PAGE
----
From the earliest days of the modern university, cities have been important partners for institutions of higher learning—largely because universities can bring scholars and students together for creative thinking, while cities can provide the human capital necessary to share innovative ideas with the public.
Throughout America’s cities, there are examples of universities coordinating urban revitalization through investments in community programs and organizations. Such an intimate relationship between an institution of higher learning and a community pays enormous dividends, as we have personally discovered through, for example, Sacred Heart University’s Horizons programs designed to help urban students from a young age prepare for the university environment and the demands of higher education. At the same time, cities bring a stable and plentiful population of workers and students to universities.
Location, location, location
This university-city relationship is so vital that Bruce Katz, a vice president and co-director of the Metropolitan Policy Program within the Brookings Institution, has urged universities to consider relocating graduate programs and research institutes to the heart of major cities. Both universities and cities, he says, would benefit tremendously from such a bold approach. Physically relocating advanced education to major cities would lead to productive partnerships and collaborative innovations, increased economic opportunity and the development of human capital.
That’s why we at Sacred Heart recently located our new graduate center in the heart of downtown Stamford, and are also moving our College of Health Professions—including all of its graduate programs—to Bridgeport. Being in an urban setting in two of Connecticut’s key cities is beneficial in attracting students from the corporate world and also developing an intimate working relationship with the businesses there, as well as the communities.
How can a university meet the multifaceted stakeholders within metropolitan communities where they are and be attentive to their needs and perspectives?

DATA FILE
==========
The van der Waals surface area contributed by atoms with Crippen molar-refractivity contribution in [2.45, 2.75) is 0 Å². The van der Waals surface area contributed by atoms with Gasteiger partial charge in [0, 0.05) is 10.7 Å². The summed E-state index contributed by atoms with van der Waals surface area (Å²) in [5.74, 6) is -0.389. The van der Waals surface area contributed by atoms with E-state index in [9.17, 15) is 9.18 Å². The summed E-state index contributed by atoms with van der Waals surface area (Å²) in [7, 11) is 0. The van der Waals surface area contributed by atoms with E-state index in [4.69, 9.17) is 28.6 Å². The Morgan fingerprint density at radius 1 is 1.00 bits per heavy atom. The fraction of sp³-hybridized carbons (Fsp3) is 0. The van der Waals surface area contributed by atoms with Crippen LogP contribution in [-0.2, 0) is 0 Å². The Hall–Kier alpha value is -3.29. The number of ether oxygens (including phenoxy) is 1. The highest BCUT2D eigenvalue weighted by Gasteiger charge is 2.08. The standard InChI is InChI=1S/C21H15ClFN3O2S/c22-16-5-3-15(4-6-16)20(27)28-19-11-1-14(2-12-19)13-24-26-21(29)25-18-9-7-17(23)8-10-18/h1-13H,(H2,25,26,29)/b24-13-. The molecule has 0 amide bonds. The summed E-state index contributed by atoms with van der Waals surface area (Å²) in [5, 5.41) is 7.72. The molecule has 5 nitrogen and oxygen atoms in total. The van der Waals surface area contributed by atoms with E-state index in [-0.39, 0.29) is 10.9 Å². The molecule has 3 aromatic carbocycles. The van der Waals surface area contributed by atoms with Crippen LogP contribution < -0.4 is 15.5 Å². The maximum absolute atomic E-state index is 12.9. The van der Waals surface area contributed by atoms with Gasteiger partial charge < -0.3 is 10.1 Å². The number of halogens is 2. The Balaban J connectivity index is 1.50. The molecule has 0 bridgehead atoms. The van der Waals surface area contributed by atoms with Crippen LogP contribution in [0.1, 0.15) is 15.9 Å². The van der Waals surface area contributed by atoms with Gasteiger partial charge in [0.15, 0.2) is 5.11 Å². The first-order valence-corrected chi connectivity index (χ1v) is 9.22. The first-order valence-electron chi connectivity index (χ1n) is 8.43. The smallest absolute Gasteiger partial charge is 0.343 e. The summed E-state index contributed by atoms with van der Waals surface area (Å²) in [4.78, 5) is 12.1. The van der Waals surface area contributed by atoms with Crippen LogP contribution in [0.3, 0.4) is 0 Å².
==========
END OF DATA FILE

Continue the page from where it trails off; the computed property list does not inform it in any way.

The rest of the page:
Key to our response is to instill in students—and truly all our constituents—a strong sense of social responsibility and a deep sensitivity to the role of context when it comes to urban revitalization.
This is at the center of what we hope to achieve at Sacred Heart, where our Catholic heritage necessitates a strong commitment to service and support in the communities we touch. While such a commitment has yielded important economic results—the creation of over 2,300 jobs for Connecticut residents resulting in more than $50 million in wages, for example—we are equally proud to have donated more than 50,000 volunteer hours to the local community during the 2013-14 academic year.
These volunteer efforts have been diverse, from mentoring and tutoring in the Bridgeport Public Schools to home construction through Habitat for Humanity and outreach programs for the homeless and the home-bound elderly.
Yet in considering the ways in which universities and cities can partner to improve the lives of others, there is enduring value in the social impact of our actions. Universities can bring a vitality to a city with the presence of young people, creative thought, collaboration with the business community and, most importantly, by sharing an intellectual heritage.
In his landmark 1852 work The Idea of a University, John Henry Newman wrote, “A university training is the great ordinary means to a great but ordinary end; it aims at raising the intellectual tone of society.”
And that, at the most fundamental level, should be our goal.
John J. Petillo is president of Sacred Heart University in Connecticut.